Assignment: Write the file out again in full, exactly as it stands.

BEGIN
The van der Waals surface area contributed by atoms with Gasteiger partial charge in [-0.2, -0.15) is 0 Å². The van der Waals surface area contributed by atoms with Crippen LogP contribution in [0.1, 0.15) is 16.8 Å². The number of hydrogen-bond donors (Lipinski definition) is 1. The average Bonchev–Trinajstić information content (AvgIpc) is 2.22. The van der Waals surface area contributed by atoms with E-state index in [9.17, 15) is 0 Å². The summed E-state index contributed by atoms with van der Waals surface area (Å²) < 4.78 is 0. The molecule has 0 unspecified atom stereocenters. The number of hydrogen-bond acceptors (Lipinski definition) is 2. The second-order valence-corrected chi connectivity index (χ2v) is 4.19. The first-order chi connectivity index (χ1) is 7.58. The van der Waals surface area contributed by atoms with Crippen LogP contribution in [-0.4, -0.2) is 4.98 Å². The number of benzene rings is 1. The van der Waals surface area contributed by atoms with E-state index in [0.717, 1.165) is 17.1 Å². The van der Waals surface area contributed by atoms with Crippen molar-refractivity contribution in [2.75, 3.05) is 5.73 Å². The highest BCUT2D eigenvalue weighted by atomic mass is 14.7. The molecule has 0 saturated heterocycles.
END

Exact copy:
The van der Waals surface area contributed by atoms with Gasteiger partial charge in [-0.2, -0.15) is 0 Å². The van der Waals surface area contributed by atoms with Crippen LogP contribution in [0.1, 0.15) is 16.8 Å². The number of hydrogen-bond donors (Lipinski definition) is 1. The average Bonchev–Trinajstić information content (AvgIpc) is 2.22. The van der Waals surface area contributed by atoms with E-state index in [9.17, 15) is 0 Å². The summed E-state index contributed by atoms with van der Waals surface area (Å²) < 4.78 is 0. The molecule has 0 unspecified atom stereocenters. The number of hydrogen-bond acceptors (Lipinski definition) is 2. The second-order valence-corrected chi connectivity index (χ2v) is 4.19. The first-order chi connectivity index (χ1) is 7.58. The van der Waals surface area contributed by atoms with Crippen LogP contribution in [-0.4, -0.2) is 4.98 Å². The number of benzene rings is 1. The van der Waals surface area contributed by atoms with E-state index in [0.717, 1.165) is 17.1 Å². The van der Waals surface area contributed by atoms with Crippen molar-refractivity contribution in [2.75, 3.05) is 5.73 Å². The highest BCUT2D eigenvalue weighted by atomic mass is 14.7. The molecule has 0 saturated heterocycles.